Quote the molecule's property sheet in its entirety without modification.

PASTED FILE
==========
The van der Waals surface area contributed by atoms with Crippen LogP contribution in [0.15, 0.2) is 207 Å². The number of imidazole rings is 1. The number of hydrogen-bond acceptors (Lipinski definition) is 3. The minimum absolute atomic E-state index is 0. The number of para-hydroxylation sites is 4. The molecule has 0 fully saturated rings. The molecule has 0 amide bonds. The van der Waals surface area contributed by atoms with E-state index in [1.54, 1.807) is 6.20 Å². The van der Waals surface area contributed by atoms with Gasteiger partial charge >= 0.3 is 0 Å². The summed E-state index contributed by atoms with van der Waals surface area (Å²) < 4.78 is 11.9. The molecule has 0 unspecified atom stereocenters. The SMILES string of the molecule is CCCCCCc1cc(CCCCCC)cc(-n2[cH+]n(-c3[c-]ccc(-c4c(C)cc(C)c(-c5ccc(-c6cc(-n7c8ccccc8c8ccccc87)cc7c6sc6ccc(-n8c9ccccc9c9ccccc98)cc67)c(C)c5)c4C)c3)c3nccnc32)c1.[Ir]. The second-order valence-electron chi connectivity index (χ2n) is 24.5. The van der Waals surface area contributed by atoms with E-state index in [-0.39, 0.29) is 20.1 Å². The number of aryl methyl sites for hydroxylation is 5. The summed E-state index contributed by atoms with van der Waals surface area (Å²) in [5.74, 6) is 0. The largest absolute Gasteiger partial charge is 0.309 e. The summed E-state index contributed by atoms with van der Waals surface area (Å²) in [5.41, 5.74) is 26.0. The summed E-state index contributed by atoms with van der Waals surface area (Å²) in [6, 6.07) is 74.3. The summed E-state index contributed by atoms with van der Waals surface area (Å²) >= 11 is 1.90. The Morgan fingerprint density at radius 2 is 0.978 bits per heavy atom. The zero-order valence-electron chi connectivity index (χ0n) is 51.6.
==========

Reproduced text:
The van der Waals surface area contributed by atoms with Crippen LogP contribution in [0.15, 0.2) is 207 Å². The number of imidazole rings is 1. The number of hydrogen-bond acceptors (Lipinski definition) is 3. The minimum absolute atomic E-state index is 0. The number of para-hydroxylation sites is 4. The molecule has 0 fully saturated rings. The molecule has 0 amide bonds. The van der Waals surface area contributed by atoms with E-state index in [1.54, 1.807) is 6.20 Å². The van der Waals surface area contributed by atoms with Gasteiger partial charge >= 0.3 is 0 Å². The summed E-state index contributed by atoms with van der Waals surface area (Å²) < 4.78 is 11.9. The molecule has 0 unspecified atom stereocenters. The SMILES string of the molecule is CCCCCCc1cc(CCCCCC)cc(-n2[cH+]n(-c3[c-]ccc(-c4c(C)cc(C)c(-c5ccc(-c6cc(-n7c8ccccc8c8ccccc87)cc7c6sc6ccc(-n8c9ccccc9c9ccccc98)cc67)c(C)c5)c4C)c3)c3nccnc32)c1.[Ir]. The second-order valence-electron chi connectivity index (χ2n) is 24.5. The van der Waals surface area contributed by atoms with E-state index in [-0.39, 0.29) is 20.1 Å². The number of aryl methyl sites for hydroxylation is 5. The summed E-state index contributed by atoms with van der Waals surface area (Å²) in [5.74, 6) is 0. The largest absolute Gasteiger partial charge is 0.309 e. The summed E-state index contributed by atoms with van der Waals surface area (Å²) in [5.41, 5.74) is 26.0. The summed E-state index contributed by atoms with van der Waals surface area (Å²) in [6, 6.07) is 74.3. The summed E-state index contributed by atoms with van der Waals surface area (Å²) >= 11 is 1.90. The Morgan fingerprint density at radius 2 is 0.978 bits per heavy atom. The zero-order valence-electron chi connectivity index (χ0n) is 51.6.